Researchers from two leading Australian universities will play a role in a world-first project aimed at improving the safety of driverless vehicles and accelerating their development.
The Australian Capital Territory (ACT) Government has partnered with Seeing Machines, a Canberra-based company specializing in face and eye tracking technology, to gather information on the connection between driver behavior and driverless vehicles. The A$1.35m (US$1m) trial will look specifically at when drivers of autonomous cars take full control again, for example, when exiting highways or when road conditions change. Little is currently known about the transition from autonomous driving to regaining control of a vehicle, including the length of time it takes a person to regain their focus.
The University of Canberra (UC) and the Australian National University (ANU) will contribute to the joint initiative, with researchers from UC assessing the potential health and social impacts of automated vehicles, while ANU will contribute research around data analytics and computer vision. Up to 40 Canberra citizens will be recruited for the trial, with participants given an autonomous car to drive for two weeks at a time. Face-tracking technology will be used to read their reactions to determine how quickly a driver can take control of the car. The data collected during the trials will help improve technology to make driverless vehicles safer and assist governments to create laws around their use.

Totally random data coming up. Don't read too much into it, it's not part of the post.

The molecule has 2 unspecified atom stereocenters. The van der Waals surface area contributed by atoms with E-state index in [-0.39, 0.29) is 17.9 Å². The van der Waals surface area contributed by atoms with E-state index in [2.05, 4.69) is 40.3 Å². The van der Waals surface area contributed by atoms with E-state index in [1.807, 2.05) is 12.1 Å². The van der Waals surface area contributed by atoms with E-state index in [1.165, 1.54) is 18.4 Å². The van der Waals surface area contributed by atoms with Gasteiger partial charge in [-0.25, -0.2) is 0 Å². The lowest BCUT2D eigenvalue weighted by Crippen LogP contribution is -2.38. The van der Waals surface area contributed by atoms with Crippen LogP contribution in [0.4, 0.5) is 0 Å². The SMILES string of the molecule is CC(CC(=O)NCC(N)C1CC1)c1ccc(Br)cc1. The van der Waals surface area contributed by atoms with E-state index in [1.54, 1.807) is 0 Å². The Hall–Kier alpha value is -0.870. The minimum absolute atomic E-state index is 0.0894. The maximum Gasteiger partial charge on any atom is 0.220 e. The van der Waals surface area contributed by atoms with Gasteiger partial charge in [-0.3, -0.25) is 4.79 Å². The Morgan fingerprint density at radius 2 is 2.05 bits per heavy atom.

“Community perceptions of autonomous vehicles are mixed and our researchers will be working to better understand public attitudes. Automated vehicles elicit a variety of reactions from people; some hold positive opinions, while others are quite worried about them being on the road,” noted UC’s director of innovation and strategic initiatives, Dr Victor Pantano.
“The research we’re going to be undertaking will help us to better understand peoples’ perceptions and the reasons behind them, so we can develop strategies to get people feeling more comfortable about the use of automated vehicles in our community.”
ACT Government local industry advocate Kate Lundy, who will chair the committee set up to oversee the trial, said, “The universities will develop research projects and work with Seeing Machines to add even more value to the trial.
“This presents an example of a smart city, where our universities collaborate with our smartest companies to add enormous social and economic value to an area of new technology that in some way will impact every single one of us as time goes on.”